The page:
The President has been compelled to acknowledge the price hikes in the individual health market. One of the points he now explains is that he old market was unfair in extending preferred rates to healthy people, not making men pay for maternity risk, etc.
This is literally true, of course. With community rating, some people pay for risk incidence they don’t actually have. And ACA enacts community rating, so in this case lucky ducks who were healthy and male or healthy and post-menopausal are going to pay maternity risk now. Etc. There’s other examples.
Now I can under some circumstances be convinced that community rating is fine as a method, but ‘fair’ is by definition the wrong discussion. It’s insurance. There isn’t anything ‘fair’ or ‘unfair’ about it.
The President however sees it in terms of fairness, and has been conflating concepts of insurance and concepts of progressive taxation (for the purposes of funding social welfare).
I find this objectionable and new. Thing is, a ‘to each by his needs, from each by his abilities’ case for risk burden sharing based on health of the premium payer …this hasn’t been articulated, I dunno, maybe ever. But the President married them with ACA. With ACA your health insurance rate is a progressive tax based on your health and income.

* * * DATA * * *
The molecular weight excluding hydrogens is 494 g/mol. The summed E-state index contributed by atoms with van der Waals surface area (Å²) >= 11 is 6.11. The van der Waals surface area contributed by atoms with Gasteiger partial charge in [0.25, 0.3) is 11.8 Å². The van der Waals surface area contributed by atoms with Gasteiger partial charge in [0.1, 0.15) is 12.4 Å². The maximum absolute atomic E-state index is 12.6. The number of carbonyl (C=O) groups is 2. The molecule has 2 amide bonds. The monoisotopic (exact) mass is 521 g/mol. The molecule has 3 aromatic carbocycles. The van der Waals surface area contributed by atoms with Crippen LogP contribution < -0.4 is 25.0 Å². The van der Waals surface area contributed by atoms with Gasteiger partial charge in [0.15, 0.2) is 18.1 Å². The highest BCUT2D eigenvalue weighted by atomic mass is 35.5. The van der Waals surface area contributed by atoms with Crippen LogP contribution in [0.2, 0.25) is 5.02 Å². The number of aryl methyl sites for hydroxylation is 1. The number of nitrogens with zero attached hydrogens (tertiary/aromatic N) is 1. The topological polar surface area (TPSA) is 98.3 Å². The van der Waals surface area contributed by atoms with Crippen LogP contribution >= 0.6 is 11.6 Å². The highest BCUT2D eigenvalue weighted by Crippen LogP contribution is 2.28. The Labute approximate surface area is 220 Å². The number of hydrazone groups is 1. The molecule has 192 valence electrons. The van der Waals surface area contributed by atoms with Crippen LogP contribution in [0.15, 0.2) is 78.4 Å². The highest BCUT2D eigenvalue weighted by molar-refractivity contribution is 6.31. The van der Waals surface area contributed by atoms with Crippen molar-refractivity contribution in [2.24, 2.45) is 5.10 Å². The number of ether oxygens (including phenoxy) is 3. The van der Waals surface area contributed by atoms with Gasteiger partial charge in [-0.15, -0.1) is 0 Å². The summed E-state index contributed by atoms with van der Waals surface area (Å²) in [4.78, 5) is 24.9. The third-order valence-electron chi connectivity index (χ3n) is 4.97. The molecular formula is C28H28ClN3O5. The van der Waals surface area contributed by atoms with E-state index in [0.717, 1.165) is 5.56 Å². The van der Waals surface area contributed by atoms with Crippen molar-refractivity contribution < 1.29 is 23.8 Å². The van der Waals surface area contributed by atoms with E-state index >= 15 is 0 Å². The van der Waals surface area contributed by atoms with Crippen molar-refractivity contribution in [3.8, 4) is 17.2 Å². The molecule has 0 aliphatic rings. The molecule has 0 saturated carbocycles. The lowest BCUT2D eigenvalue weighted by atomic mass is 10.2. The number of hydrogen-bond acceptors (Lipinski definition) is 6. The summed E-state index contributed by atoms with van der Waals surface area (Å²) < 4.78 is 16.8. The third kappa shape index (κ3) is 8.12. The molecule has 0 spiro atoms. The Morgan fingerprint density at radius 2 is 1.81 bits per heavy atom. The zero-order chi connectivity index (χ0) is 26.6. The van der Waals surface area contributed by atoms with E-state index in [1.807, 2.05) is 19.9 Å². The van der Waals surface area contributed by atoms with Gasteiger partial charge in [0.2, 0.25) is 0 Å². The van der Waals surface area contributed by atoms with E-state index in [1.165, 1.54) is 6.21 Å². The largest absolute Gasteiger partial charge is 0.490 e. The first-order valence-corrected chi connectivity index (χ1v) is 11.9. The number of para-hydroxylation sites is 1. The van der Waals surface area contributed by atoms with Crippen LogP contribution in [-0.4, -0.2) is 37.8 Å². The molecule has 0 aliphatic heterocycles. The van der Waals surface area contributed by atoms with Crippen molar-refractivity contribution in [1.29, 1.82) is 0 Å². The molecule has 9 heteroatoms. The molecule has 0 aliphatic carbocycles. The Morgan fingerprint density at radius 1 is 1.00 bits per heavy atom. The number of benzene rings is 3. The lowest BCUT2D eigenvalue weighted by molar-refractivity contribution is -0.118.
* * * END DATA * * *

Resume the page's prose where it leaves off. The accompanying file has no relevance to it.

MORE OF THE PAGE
Fact is, this is accepted, for the time being… inasmuch as people are busy arguing about other features of the ACA right now.
But the President didn’t win this point and it will be revisited. People will be prompted by a couple visceral reactions.
First is, a lot of people who don’t feel like lucky ducks will be exposed to enormous cost increases.
Second thing is… on a civic level, taxes are accepted (at least to a point). People know they have to pay taxes. But it’s one thing to have a tax increase of several hundred dollars a month and pay that to the government. It’s quite another to have to pay it to UHC, Cigna, Humana, etc. There is something deeply unsettling and protestable about this arrangement that’s been made via Obamacare. I have my doubts its survives the elaborate discussion that comes with next year’s cost increases.